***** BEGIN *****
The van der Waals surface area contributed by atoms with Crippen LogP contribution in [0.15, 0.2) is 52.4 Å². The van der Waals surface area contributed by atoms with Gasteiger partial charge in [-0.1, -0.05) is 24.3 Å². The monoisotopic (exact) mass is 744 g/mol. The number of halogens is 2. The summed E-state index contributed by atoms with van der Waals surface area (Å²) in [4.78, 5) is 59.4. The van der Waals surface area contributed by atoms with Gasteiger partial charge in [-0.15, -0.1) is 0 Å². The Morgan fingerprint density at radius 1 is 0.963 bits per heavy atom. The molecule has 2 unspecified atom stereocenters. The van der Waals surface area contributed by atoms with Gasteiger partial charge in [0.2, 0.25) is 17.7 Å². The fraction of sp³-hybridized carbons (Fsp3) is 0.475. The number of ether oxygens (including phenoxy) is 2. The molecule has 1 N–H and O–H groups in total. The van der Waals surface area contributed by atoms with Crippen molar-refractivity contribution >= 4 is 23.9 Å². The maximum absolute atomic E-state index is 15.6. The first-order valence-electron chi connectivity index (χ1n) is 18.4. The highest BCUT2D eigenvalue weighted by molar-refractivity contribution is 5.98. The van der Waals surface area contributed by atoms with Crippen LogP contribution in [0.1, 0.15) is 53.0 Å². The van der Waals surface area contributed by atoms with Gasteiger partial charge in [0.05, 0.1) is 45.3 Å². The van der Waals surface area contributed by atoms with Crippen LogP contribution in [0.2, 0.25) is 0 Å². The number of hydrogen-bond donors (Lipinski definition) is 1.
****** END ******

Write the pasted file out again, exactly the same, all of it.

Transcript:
The van der Waals surface area contributed by atoms with Crippen LogP contribution in [0.15, 0.2) is 52.4 Å². The van der Waals surface area contributed by atoms with Gasteiger partial charge in [-0.1, -0.05) is 24.3 Å². The monoisotopic (exact) mass is 744 g/mol. The number of halogens is 2. The summed E-state index contributed by atoms with van der Waals surface area (Å²) in [4.78, 5) is 59.4. The van der Waals surface area contributed by atoms with Gasteiger partial charge in [-0.15, -0.1) is 0 Å². The Morgan fingerprint density at radius 1 is 0.963 bits per heavy atom. The molecule has 2 unspecified atom stereocenters. The van der Waals surface area contributed by atoms with Gasteiger partial charge in [0.2, 0.25) is 17.7 Å². The fraction of sp³-hybridized carbons (Fsp3) is 0.475. The number of ether oxygens (including phenoxy) is 2. The molecule has 1 N–H and O–H groups in total. The van der Waals surface area contributed by atoms with Crippen molar-refractivity contribution >= 4 is 23.9 Å². The maximum absolute atomic E-state index is 15.6. The first-order valence-electron chi connectivity index (χ1n) is 18.4. The highest BCUT2D eigenvalue weighted by molar-refractivity contribution is 5.98. The van der Waals surface area contributed by atoms with Crippen LogP contribution in [0.1, 0.15) is 53.0 Å². The van der Waals surface area contributed by atoms with Gasteiger partial charge in [0.05, 0.1) is 45.3 Å². The van der Waals surface area contributed by atoms with Crippen LogP contribution in [0.2, 0.25) is 0 Å². The number of hydrogen-bond donors (Lipinski definition) is 1.